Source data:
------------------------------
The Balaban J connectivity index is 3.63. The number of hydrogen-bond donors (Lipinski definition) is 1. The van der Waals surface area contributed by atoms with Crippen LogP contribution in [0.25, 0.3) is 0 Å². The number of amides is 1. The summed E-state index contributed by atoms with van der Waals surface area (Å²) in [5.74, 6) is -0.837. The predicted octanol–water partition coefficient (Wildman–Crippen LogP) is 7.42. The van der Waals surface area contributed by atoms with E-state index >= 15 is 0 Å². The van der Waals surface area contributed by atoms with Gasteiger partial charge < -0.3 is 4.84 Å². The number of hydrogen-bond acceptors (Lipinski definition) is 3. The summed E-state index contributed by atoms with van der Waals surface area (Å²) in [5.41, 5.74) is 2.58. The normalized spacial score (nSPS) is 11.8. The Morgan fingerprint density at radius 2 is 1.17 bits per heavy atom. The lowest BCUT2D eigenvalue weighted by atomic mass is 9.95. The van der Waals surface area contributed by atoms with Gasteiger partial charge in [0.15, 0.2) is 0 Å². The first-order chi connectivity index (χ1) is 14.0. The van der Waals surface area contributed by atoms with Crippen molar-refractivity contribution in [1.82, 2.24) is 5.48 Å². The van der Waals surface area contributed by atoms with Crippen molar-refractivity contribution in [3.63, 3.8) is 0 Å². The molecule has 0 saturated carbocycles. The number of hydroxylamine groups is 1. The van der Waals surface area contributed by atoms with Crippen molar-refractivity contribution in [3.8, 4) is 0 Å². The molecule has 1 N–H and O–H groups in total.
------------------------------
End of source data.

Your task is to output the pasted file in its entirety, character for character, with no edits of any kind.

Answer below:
The Balaban J connectivity index is 3.63. The number of hydrogen-bond donors (Lipinski definition) is 1. The van der Waals surface area contributed by atoms with Crippen LogP contribution in [0.25, 0.3) is 0 Å². The number of amides is 1. The summed E-state index contributed by atoms with van der Waals surface area (Å²) in [5.74, 6) is -0.837. The predicted octanol–water partition coefficient (Wildman–Crippen LogP) is 7.42. The van der Waals surface area contributed by atoms with E-state index >= 15 is 0 Å². The van der Waals surface area contributed by atoms with Gasteiger partial charge < -0.3 is 4.84 Å². The number of hydrogen-bond acceptors (Lipinski definition) is 3. The summed E-state index contributed by atoms with van der Waals surface area (Å²) in [5.41, 5.74) is 2.58. The normalized spacial score (nSPS) is 11.8. The Morgan fingerprint density at radius 2 is 1.17 bits per heavy atom. The lowest BCUT2D eigenvalue weighted by atomic mass is 9.95. The van der Waals surface area contributed by atoms with Gasteiger partial charge in [0.15, 0.2) is 0 Å². The first-order chi connectivity index (χ1) is 14.0. The van der Waals surface area contributed by atoms with Crippen molar-refractivity contribution in [1.82, 2.24) is 5.48 Å². The van der Waals surface area contributed by atoms with Crippen molar-refractivity contribution in [3.63, 3.8) is 0 Å². The molecule has 0 saturated carbocycles. The number of hydroxylamine groups is 1. The van der Waals surface area contributed by atoms with Crippen molar-refractivity contribution in [3.8, 4) is 0 Å². The molecule has 1 N–H and O–H groups in total.